River Teeth Print Journal

Contributors’ Notes 19.2

Spring 2018

Wendy Bone is a Canadian journalist, teacher, and unabashed nature lover who has lived in Indonesia for the past ten years. Currently an online MFA Creative Writing candidate at the University of British Columbia, she has published work in Creative Nonfiction and numerous other publications in Canada and Southeast Asia. Her daily life involves a lot of coffee, cats, and books, not necessarily in that order.

Mark Beaver is the author of Suburban Gospel (Hub City, 2016), a memoir about growing up in the ‘80s Bible Belt. His prose has appeared in Gulf Coast, North American Review, Crazyhorse, Ninth Letter, and many other publications. He is a graduate of UNC-Greensboro’s MFA program and lives with his wife and daughters in his native Atlanta.

Jill Christman is the author of two memoirs, Darkroom: A Family Exposure (AWP Award Series in Creative Nonfiction winner) and
Borrowed Babies: Apprenticing for Motherhood (Shebooks 2014), as well as essays in magazines such as Brevity, Creative Nonfiction, Fourth Genre, Oprah Magazine, River Teeth, TriQuarterly, & True Story. She teaches creative nonfiction writing at Ball State University in Muncie, Indiana, where she lives with her husband, writer Mark Neely, and their two children. Visit her at www.jillchristman.com & @jill_christman.

Bonnie Ilza Cisneros is from the borderlands of South Texas. Her work has appeared in Chicana/Latina Studies, El Placazo, Front Porch
Journal, and El Retorno.

Anton DiSclafani is the author of two novels, The Yonahlossee Riding Camp for Girls and The After Party. Her fiction and nonfiction have
appeared in Washington Square Review, This American Life, Narrative, Electric Literature, and American Short Fiction, among other places.
She was a finalist for the Flaherty-Dunnan First Novel Prize, and her work has been translated into thirteen languages. She lives in Alabama, where she teaches creative writing at Auburn University.

Tom Montgomery Fate is currently a scholar-in-residence at The Collegeville Institute at St. John’s University in Minnesota. A professor
of English at College of DuPage in suburban Chicago, he’s the author of five books of nonfiction, most recently Cabin Fever: A Suburban Father’s
Search for the Wild (Beacon Press). His essays have appeared in The Chicago Tribune, The Boston Globe, Orion, and The Iowa Review, among others, and have aired on National Public Radio and Public Radio International.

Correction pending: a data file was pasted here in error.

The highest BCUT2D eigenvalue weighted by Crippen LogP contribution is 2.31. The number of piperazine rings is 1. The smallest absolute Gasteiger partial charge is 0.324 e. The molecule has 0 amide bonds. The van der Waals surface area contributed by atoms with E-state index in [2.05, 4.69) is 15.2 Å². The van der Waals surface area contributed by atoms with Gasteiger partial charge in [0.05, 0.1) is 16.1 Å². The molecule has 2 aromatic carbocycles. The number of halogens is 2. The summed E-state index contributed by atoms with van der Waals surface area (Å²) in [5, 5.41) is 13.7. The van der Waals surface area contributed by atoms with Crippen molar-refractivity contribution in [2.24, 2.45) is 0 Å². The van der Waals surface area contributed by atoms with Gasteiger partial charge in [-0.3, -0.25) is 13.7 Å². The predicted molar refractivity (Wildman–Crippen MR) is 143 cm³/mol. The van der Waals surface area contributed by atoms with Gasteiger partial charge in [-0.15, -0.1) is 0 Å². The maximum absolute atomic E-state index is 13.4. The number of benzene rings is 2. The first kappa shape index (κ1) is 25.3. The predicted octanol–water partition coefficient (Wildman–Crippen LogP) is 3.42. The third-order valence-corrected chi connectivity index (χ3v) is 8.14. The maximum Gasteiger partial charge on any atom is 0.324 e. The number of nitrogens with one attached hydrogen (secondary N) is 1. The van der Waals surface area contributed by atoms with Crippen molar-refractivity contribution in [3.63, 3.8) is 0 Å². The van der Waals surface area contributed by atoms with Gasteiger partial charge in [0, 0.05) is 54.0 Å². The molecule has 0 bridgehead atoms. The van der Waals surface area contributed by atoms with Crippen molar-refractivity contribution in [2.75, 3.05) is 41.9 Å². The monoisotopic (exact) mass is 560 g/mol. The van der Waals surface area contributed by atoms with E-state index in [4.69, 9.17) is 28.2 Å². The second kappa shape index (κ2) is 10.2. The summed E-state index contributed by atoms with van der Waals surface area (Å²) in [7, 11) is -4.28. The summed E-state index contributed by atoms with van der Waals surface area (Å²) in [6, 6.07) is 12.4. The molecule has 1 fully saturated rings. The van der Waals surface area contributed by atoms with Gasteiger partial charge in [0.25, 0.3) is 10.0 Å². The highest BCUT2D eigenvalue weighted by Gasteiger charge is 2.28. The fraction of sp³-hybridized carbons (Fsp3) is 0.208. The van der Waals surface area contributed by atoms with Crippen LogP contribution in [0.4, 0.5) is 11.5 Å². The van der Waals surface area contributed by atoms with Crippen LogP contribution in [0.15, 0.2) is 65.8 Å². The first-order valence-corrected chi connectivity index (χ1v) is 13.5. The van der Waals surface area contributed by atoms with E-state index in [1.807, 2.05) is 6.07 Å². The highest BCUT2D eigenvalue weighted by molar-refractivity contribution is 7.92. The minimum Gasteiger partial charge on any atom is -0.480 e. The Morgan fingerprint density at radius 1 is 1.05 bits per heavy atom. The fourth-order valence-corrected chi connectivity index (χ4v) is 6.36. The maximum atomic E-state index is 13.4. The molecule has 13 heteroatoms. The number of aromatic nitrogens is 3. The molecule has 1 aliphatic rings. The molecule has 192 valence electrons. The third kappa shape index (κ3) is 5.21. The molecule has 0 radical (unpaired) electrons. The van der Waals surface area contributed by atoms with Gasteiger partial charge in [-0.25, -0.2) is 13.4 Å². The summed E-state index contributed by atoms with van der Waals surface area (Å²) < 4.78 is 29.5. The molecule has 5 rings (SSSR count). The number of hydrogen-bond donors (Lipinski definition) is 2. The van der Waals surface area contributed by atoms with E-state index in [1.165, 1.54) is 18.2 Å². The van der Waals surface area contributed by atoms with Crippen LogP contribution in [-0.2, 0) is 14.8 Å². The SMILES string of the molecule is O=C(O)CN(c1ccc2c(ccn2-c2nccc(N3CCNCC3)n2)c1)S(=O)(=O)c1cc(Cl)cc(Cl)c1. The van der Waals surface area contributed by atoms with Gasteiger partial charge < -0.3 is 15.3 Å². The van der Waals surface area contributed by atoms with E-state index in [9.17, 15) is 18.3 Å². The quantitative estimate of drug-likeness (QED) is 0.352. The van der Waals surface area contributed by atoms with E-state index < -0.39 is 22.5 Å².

Critic, memoirist, and essayist Thomas Larson is the author of three books: The Sanctuary of Illness: A Memoir of Heart Disease, The Saddest Music Ever Written: Th e Story of Samuel Barber’s “Adagio for Strings,” and The Memoir and the Memoirist: Reading and Writing Personal Narrative. He is a twenty-year staff writer for the San Diego Reader, a regular contributor to The Truth Seeker, America’s oldest freethought magazine, a feature writer for the San Diego Troubador, a music monthly, and the Book Reviews Editor for River Teeth online. From 2010 to 2017, Larson taught at the MFA Program at Ashland University in Ashland, Ohio. His website is www.thomaslarson.com.

Carol D. Marsh, a 2014 graduate of Goucher College’s MFA in Creative Nonfiction program, won the 41st New Millennium Writings Literary Nonfiction prize with her essay “Pictures in Leaves.” Another essay, “Highest and Best,” was Honorable Mention in the 2016 Under the Gum Tree contest. Her essays have appeared in Los Angeles Review and Lunch Ticket, among others. Marsh’s memoir, Nowhere Else I Want to Be, has won numerous prizes, including Grand Prize (Nonfiction) in Authors Talk About It 2017, and Finalist in the 2017 Indie Excellence Awards, Memoir Category. Find out more about her at www.caroldmarsh.com.

Suzanne Roberts is the author of the award-winning memoir Almost Somewhere: Twenty-Eight Days on the John Muir Trail, as well as four collections of poetry. She currently writes and teaches in South Lake Tahoe, California.

Emily Sinclair is an essayist and fiction writer. Her work has appeared in Colorado Review, Th e Normal School, The Pinch Journal, Empty Mirror, Third Coast, Crab Creek Review, and elsewhere. Best American Essays recognized her work in 2012. She holds an MFA from The Program for Writers at Warren Wilson College and teaches for Lighthouse Writers in Denver, Colorado. She lives with her husband on an apple orchard west of the city.

Heather M. Surls uses creative nonfiction to explore cultures and give voice to the voiceless, stereotyped, and marginalized. Her work has appeared in places like Ruminate, Rock & Sling, and The Windhover.

Alia Volz is a native daughter of San Francisco. You’ll find her writing in The Best American Essays 2017, Golden State 2017: Best New Writing from California, The New York Times, Tin House, Threepenny Review, Nowhere Magazine, New England Review, and the anthology Dig If You Will The Picture: Writers Reflect on Prince. SF Weekly named her among “Best Writers Without a Book in San Francisco.” To make up for that, she’s writing a book.

 

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